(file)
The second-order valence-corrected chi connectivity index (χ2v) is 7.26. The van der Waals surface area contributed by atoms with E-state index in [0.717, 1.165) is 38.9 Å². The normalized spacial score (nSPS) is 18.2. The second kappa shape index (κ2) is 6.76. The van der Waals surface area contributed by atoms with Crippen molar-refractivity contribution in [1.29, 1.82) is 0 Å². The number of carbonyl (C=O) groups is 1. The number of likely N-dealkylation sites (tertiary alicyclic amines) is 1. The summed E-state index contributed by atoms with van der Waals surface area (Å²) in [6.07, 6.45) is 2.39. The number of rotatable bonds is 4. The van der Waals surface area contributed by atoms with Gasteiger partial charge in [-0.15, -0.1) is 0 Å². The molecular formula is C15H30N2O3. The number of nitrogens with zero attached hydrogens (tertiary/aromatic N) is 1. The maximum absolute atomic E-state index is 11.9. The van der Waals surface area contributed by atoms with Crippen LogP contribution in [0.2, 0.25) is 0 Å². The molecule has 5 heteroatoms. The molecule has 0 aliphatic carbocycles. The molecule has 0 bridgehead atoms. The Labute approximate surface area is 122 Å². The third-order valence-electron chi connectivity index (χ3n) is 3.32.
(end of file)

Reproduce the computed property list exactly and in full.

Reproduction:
The second-order valence-corrected chi connectivity index (χ2v) is 7.26. The van der Waals surface area contributed by atoms with E-state index in [0.717, 1.165) is 38.9 Å². The normalized spacial score (nSPS) is 18.2. The second kappa shape index (κ2) is 6.76. The van der Waals surface area contributed by atoms with Crippen molar-refractivity contribution in [1.29, 1.82) is 0 Å². The number of carbonyl (C=O) groups is 1. The number of likely N-dealkylation sites (tertiary alicyclic amines) is 1. The summed E-state index contributed by atoms with van der Waals surface area (Å²) in [6.07, 6.45) is 2.39. The number of rotatable bonds is 4. The van der Waals surface area contributed by atoms with Gasteiger partial charge in [-0.15, -0.1) is 0 Å². The molecular formula is C15H30N2O3. The number of nitrogens with zero attached hydrogens (tertiary/aromatic N) is 1. The maximum absolute atomic E-state index is 11.9. The van der Waals surface area contributed by atoms with Crippen LogP contribution in [0.2, 0.25) is 0 Å². The molecule has 5 heteroatoms. The molecule has 0 aliphatic carbocycles. The molecule has 0 bridgehead atoms. The Labute approximate surface area is 122 Å². The third-order valence-electron chi connectivity index (χ3n) is 3.32.